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Stratigraphie relations of australites in the Port Campbell Embayment, Victoria

Meteoritics and Planetary Science

By:
and

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Abstract

In the Port Campbell Embayment of Victoria, australites have been found in situ in channel deposits of the Hanson Plain Sand of Pliocene and Pleistocene age. The large majority of the australites, however, occur as a lag deposit at the basal contact of the Sturgess Sand of late Pleistocene and Holocene age and are spatially correlated with ferruginous sandstone clasts that are derived from the Hanson Plain Sand. Some of the tektites are imbedded in or bonded to the ferruginous sandstone clasts, but most are found as individual tektite fragments. A few percent of the tektites have nearly perfectly preserved, complete aerodynamically shaped forms. The sandstone clasts and associated tektites have been reworked from the much older underlying Hanson Plain and have been locally concentrated in the lag deposit. Some tektites also occur at higher levels in the Sturgess Sand, almost invariably in association with stone flakes, exotic stones transported by the aborigines and, locally, with middens of mollusc shells. Circumstantial evidence indicates that the aborigines transported the tektites found in the upper part of the Sturgess, particularly at Stanhope Bay. As Port Campbell australites unequivocally occur in strata much older than the late Pleistocene and Holocene Sturgess, there is no longer any conflict between the apparent stratigraphie age of the tektites and the middle Pleistocene ages obtained by various Chronometrie methods. ?? Meteoritical Society, 1999.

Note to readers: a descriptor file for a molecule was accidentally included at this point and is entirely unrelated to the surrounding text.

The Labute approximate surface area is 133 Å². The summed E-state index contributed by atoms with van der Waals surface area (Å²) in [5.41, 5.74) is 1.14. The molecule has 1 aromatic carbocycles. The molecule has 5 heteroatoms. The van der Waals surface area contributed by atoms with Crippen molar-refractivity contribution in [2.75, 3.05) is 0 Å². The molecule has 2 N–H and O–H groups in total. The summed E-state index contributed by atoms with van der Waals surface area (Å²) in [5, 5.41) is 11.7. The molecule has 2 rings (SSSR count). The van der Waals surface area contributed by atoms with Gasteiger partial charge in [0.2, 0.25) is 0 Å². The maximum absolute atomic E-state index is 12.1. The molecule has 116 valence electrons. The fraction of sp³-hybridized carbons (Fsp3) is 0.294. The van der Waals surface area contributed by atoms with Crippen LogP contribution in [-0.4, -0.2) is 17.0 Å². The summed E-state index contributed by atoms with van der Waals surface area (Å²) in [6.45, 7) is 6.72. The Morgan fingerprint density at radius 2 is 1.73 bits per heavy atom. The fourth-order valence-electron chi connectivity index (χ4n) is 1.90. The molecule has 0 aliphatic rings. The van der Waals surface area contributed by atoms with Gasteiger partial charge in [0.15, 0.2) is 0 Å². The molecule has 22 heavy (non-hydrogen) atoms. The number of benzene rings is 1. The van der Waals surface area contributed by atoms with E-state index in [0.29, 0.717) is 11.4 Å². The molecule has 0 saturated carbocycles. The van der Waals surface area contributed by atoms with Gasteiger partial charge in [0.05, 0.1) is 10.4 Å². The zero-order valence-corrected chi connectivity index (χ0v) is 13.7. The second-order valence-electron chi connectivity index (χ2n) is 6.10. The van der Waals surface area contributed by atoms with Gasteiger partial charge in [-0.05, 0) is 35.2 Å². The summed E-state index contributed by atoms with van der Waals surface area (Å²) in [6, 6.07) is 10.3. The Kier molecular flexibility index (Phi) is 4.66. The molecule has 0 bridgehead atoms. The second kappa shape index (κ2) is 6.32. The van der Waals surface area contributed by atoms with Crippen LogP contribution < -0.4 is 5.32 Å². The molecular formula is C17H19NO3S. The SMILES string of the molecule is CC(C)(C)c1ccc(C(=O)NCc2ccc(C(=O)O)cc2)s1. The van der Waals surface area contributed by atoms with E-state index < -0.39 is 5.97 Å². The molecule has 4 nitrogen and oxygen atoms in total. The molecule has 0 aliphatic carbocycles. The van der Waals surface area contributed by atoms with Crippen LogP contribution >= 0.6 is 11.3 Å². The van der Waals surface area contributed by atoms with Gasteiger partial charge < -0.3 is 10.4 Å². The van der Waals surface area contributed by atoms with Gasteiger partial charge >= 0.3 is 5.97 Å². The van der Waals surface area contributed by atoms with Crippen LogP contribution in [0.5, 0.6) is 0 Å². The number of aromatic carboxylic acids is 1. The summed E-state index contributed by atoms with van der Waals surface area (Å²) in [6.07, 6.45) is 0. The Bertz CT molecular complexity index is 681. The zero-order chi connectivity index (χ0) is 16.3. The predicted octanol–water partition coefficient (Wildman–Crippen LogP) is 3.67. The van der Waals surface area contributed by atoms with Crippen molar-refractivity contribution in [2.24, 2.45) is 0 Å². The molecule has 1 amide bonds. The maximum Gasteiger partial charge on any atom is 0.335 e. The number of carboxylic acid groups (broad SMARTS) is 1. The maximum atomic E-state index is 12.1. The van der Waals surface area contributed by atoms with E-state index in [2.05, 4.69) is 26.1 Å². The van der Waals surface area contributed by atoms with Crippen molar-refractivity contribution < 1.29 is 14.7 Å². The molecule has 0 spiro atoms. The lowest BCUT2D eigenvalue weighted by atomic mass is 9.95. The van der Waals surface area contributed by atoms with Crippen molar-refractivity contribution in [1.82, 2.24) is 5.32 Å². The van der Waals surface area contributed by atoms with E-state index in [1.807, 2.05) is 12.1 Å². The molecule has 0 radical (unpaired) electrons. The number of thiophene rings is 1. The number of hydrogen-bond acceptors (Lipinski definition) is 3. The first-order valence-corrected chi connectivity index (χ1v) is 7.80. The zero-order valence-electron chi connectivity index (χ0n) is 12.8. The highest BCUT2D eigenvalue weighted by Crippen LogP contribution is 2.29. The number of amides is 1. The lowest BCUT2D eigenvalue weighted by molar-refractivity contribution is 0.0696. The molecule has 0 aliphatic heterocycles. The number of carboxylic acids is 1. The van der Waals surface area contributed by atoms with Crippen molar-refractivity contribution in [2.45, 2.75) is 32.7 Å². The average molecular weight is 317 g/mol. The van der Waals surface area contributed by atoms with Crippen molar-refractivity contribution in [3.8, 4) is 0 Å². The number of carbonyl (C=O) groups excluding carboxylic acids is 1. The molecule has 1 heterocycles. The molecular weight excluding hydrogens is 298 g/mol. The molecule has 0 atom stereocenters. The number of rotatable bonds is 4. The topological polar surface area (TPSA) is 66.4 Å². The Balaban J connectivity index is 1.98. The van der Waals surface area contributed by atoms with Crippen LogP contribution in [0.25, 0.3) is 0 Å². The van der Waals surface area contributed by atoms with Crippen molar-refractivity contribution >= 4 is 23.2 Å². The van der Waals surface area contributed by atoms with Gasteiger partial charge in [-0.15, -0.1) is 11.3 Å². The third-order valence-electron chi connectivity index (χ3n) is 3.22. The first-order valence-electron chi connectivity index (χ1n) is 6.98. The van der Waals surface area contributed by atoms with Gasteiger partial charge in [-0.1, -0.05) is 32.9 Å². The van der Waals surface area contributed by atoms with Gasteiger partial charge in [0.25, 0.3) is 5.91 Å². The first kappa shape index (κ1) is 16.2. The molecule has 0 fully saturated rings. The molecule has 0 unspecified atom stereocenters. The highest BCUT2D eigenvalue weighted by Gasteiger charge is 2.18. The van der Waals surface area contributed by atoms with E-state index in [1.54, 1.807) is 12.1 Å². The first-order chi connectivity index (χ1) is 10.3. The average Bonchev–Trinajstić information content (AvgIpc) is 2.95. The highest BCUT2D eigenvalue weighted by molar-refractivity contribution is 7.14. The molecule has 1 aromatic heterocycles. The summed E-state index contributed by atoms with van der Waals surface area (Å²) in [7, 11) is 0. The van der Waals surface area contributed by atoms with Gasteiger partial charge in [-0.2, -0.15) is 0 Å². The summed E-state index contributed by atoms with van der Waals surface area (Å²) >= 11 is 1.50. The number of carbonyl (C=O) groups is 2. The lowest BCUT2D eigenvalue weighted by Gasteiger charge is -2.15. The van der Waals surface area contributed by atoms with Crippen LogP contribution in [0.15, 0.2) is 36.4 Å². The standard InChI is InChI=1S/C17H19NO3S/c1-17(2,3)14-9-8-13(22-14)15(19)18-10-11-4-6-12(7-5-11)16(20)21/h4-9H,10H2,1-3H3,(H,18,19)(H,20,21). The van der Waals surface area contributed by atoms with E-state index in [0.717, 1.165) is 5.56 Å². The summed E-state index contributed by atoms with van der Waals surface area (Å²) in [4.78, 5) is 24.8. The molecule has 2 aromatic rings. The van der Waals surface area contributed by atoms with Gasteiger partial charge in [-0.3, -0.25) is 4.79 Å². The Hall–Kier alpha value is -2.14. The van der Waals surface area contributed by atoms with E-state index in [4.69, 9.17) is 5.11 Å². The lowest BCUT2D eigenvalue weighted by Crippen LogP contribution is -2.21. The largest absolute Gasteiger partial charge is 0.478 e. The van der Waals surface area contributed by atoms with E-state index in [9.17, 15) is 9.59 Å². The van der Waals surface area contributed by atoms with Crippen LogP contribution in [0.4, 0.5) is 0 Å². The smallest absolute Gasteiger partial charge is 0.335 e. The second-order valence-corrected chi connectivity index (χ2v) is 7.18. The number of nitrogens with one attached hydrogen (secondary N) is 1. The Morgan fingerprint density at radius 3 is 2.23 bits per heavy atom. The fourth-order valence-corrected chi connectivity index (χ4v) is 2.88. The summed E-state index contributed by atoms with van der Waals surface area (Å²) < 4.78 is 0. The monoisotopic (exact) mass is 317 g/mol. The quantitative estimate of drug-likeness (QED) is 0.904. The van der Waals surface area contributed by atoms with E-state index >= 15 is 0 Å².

Additional Publication Details

Publication type:
Article
Publication Subtype:
Journal Article
Title:
Stratigraphie relations of australites in the Port Campbell Embayment, Victoria
Series title:
Meteoritics and Planetary Science
Volume
34
Issue:
3
Year Published:
1999
Language:
English
Larger Work Type:
Article
Larger Work Subtype:
Journal Article
Larger Work Title:
Meteoritics and Planetary Science
First page:
369
Last page:
384
Number of Pages:
16